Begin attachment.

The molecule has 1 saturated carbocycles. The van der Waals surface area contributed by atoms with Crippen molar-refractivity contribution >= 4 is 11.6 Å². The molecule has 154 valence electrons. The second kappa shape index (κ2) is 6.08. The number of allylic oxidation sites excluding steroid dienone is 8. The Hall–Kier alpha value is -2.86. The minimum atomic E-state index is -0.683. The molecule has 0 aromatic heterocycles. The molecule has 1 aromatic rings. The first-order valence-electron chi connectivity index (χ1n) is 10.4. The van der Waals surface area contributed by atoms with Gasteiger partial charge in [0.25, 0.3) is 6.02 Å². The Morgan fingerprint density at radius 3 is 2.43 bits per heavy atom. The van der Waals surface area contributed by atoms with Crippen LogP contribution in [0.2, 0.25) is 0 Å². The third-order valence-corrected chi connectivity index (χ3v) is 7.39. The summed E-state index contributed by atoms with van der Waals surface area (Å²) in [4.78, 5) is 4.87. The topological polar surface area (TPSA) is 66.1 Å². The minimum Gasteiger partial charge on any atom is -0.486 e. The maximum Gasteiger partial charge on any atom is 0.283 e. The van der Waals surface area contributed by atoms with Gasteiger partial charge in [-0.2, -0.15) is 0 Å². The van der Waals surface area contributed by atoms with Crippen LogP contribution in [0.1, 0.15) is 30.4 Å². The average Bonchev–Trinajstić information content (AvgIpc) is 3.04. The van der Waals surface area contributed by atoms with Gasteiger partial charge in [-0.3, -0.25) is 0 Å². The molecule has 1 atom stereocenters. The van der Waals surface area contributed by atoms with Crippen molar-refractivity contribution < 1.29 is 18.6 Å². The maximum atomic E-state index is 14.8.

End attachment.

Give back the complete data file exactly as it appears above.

The molecule has 1 saturated carbocycles. The van der Waals surface area contributed by atoms with Crippen molar-refractivity contribution >= 4 is 11.6 Å². The molecule has 154 valence electrons. The second kappa shape index (κ2) is 6.08. The number of allylic oxidation sites excluding steroid dienone is 8. The Hall–Kier alpha value is -2.86. The minimum atomic E-state index is -0.683. The molecule has 0 aromatic heterocycles. The molecule has 1 aromatic rings. The first-order valence-electron chi connectivity index (χ1n) is 10.4. The van der Waals surface area contributed by atoms with Gasteiger partial charge in [0.25, 0.3) is 6.02 Å². The Morgan fingerprint density at radius 3 is 2.43 bits per heavy atom. The van der Waals surface area contributed by atoms with Crippen LogP contribution in [0.2, 0.25) is 0 Å². The third-order valence-corrected chi connectivity index (χ3v) is 7.39. The summed E-state index contributed by atoms with van der Waals surface area (Å²) in [4.78, 5) is 4.87. The topological polar surface area (TPSA) is 66.1 Å². The minimum Gasteiger partial charge on any atom is -0.486 e. The maximum Gasteiger partial charge on any atom is 0.283 e. The van der Waals surface area contributed by atoms with Gasteiger partial charge in [-0.2, -0.15) is 0 Å². The van der Waals surface area contributed by atoms with Crippen LogP contribution in [0.1, 0.15) is 30.4 Å². The average Bonchev–Trinajstić information content (AvgIpc) is 3.04. The van der Waals surface area contributed by atoms with Gasteiger partial charge in [-0.3, -0.25) is 0 Å². The molecule has 1 atom stereocenters. The van der Waals surface area contributed by atoms with Crippen molar-refractivity contribution < 1.29 is 18.6 Å². The maximum atomic E-state index is 14.8.